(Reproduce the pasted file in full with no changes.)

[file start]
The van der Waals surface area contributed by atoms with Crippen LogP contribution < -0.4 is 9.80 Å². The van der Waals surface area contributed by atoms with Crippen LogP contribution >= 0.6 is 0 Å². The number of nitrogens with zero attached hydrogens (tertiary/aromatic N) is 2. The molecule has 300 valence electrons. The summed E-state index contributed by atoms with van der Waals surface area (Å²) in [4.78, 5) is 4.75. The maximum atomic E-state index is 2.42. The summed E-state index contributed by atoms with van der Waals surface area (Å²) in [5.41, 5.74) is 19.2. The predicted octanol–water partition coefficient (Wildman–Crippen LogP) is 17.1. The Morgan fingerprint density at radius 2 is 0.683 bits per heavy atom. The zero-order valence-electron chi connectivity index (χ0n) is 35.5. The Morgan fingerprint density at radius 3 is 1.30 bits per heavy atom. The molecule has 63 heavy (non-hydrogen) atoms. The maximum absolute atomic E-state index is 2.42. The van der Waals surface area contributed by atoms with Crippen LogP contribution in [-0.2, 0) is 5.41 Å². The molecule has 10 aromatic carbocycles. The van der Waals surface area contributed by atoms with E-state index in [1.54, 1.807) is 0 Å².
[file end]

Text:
The van der Waals surface area contributed by atoms with Crippen LogP contribution < -0.4 is 9.80 Å². The van der Waals surface area contributed by atoms with Crippen LogP contribution >= 0.6 is 0 Å². The number of nitrogens with zero attached hydrogens (tertiary/aromatic N) is 2. The molecule has 300 valence electrons. The summed E-state index contributed by atoms with van der Waals surface area (Å²) in [4.78, 5) is 4.75. The maximum atomic E-state index is 2.42. The summed E-state index contributed by atoms with van der Waals surface area (Å²) in [5.41, 5.74) is 19.2. The predicted octanol–water partition coefficient (Wildman–Crippen LogP) is 17.1. The Morgan fingerprint density at radius 2 is 0.683 bits per heavy atom. The zero-order valence-electron chi connectivity index (χ0n) is 35.5. The Morgan fingerprint density at radius 3 is 1.30 bits per heavy atom. The molecule has 63 heavy (non-hydrogen) atoms. The maximum absolute atomic E-state index is 2.42. The van der Waals surface area contributed by atoms with Crippen LogP contribution in [-0.2, 0) is 5.41 Å². The molecule has 10 aromatic carbocycles. The van der Waals surface area contributed by atoms with E-state index in [1.54, 1.807) is 0 Å².